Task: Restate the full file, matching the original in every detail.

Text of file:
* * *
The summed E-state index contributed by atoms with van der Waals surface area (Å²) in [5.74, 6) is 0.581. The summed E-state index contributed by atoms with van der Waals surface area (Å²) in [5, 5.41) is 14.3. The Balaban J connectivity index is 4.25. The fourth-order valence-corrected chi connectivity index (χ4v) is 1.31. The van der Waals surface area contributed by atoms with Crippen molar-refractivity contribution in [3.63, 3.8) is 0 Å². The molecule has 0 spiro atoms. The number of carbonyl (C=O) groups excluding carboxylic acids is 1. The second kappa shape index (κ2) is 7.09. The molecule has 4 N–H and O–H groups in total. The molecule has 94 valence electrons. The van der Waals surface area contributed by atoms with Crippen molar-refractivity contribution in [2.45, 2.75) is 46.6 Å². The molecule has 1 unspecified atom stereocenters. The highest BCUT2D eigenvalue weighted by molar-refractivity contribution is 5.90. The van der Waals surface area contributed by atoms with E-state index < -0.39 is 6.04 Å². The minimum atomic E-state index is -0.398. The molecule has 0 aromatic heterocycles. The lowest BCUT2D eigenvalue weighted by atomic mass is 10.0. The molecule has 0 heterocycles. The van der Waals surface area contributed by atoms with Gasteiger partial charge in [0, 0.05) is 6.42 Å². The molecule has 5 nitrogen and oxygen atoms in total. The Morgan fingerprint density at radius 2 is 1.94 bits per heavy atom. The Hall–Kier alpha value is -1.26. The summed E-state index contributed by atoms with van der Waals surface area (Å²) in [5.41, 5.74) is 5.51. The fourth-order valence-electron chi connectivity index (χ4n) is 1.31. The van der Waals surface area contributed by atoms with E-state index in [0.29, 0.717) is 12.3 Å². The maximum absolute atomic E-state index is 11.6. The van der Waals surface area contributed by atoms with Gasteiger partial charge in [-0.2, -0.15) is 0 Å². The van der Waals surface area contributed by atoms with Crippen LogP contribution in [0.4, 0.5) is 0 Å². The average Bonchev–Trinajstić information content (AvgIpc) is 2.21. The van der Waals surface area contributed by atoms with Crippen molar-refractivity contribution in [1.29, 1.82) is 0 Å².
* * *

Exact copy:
The summed E-state index contributed by atoms with van der Waals surface area (Å²) in [5.74, 6) is 0.581. The summed E-state index contributed by atoms with van der Waals surface area (Å²) in [5, 5.41) is 14.3. The Balaban J connectivity index is 4.25. The fourth-order valence-corrected chi connectivity index (χ4v) is 1.31. The van der Waals surface area contributed by atoms with Crippen molar-refractivity contribution in [3.63, 3.8) is 0 Å². The molecule has 0 spiro atoms. The number of carbonyl (C=O) groups excluding carboxylic acids is 1. The second kappa shape index (κ2) is 7.09. The molecule has 4 N–H and O–H groups in total. The molecule has 94 valence electrons. The van der Waals surface area contributed by atoms with Crippen molar-refractivity contribution in [2.45, 2.75) is 46.6 Å². The molecule has 1 unspecified atom stereocenters. The highest BCUT2D eigenvalue weighted by molar-refractivity contribution is 5.90. The van der Waals surface area contributed by atoms with E-state index < -0.39 is 6.04 Å². The minimum atomic E-state index is -0.398. The molecule has 0 aromatic heterocycles. The lowest BCUT2D eigenvalue weighted by atomic mass is 10.0. The molecule has 0 heterocycles. The van der Waals surface area contributed by atoms with Gasteiger partial charge in [0, 0.05) is 6.42 Å². The molecule has 5 nitrogen and oxygen atoms in total. The Morgan fingerprint density at radius 2 is 1.94 bits per heavy atom. The Hall–Kier alpha value is -1.26. The summed E-state index contributed by atoms with van der Waals surface area (Å²) in [5.41, 5.74) is 5.51. The fourth-order valence-electron chi connectivity index (χ4n) is 1.31. The van der Waals surface area contributed by atoms with E-state index in [0.29, 0.717) is 12.3 Å². The maximum absolute atomic E-state index is 11.6. The van der Waals surface area contributed by atoms with Gasteiger partial charge in [-0.2, -0.15) is 0 Å². The van der Waals surface area contributed by atoms with Crippen LogP contribution in [0.4, 0.5) is 0 Å². The average Bonchev–Trinajstić information content (AvgIpc) is 2.21. The van der Waals surface area contributed by atoms with Crippen molar-refractivity contribution in [1.29, 1.82) is 0 Å².